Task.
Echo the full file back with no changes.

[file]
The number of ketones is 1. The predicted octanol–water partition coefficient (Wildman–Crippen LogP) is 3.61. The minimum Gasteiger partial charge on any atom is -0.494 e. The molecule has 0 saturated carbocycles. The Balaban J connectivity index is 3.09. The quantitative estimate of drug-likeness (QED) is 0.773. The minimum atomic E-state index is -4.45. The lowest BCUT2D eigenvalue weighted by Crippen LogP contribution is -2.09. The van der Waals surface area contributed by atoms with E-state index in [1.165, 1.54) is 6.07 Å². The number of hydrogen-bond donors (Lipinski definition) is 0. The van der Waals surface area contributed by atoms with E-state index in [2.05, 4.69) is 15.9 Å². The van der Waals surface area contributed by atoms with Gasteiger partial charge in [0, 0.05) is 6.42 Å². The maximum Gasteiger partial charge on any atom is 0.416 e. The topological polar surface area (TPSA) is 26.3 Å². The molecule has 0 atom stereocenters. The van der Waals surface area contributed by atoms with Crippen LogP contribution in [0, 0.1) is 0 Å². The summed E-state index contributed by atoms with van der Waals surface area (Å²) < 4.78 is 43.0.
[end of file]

The number of ketones is 1. The predicted octanol–water partition coefficient (Wildman–Crippen LogP) is 3.61. The minimum Gasteiger partial charge on any atom is -0.494 e. The molecule has 0 saturated carbocycles. The Balaban J connectivity index is 3.09. The quantitative estimate of drug-likeness (QED) is 0.773. The minimum atomic E-state index is -4.45. The lowest BCUT2D eigenvalue weighted by Crippen LogP contribution is -2.09. The van der Waals surface area contributed by atoms with E-state index in [1.165, 1.54) is 6.07 Å². The number of hydrogen-bond donors (Lipinski definition) is 0. The van der Waals surface area contributed by atoms with E-state index in [2.05, 4.69) is 15.9 Å². The van der Waals surface area contributed by atoms with Gasteiger partial charge in [0, 0.05) is 6.42 Å². The maximum Gasteiger partial charge on any atom is 0.416 e. The topological polar surface area (TPSA) is 26.3 Å². The molecule has 0 atom stereocenters. The van der Waals surface area contributed by atoms with Crippen LogP contribution in [0, 0.1) is 0 Å². The summed E-state index contributed by atoms with van der Waals surface area (Å²) < 4.78 is 43.0.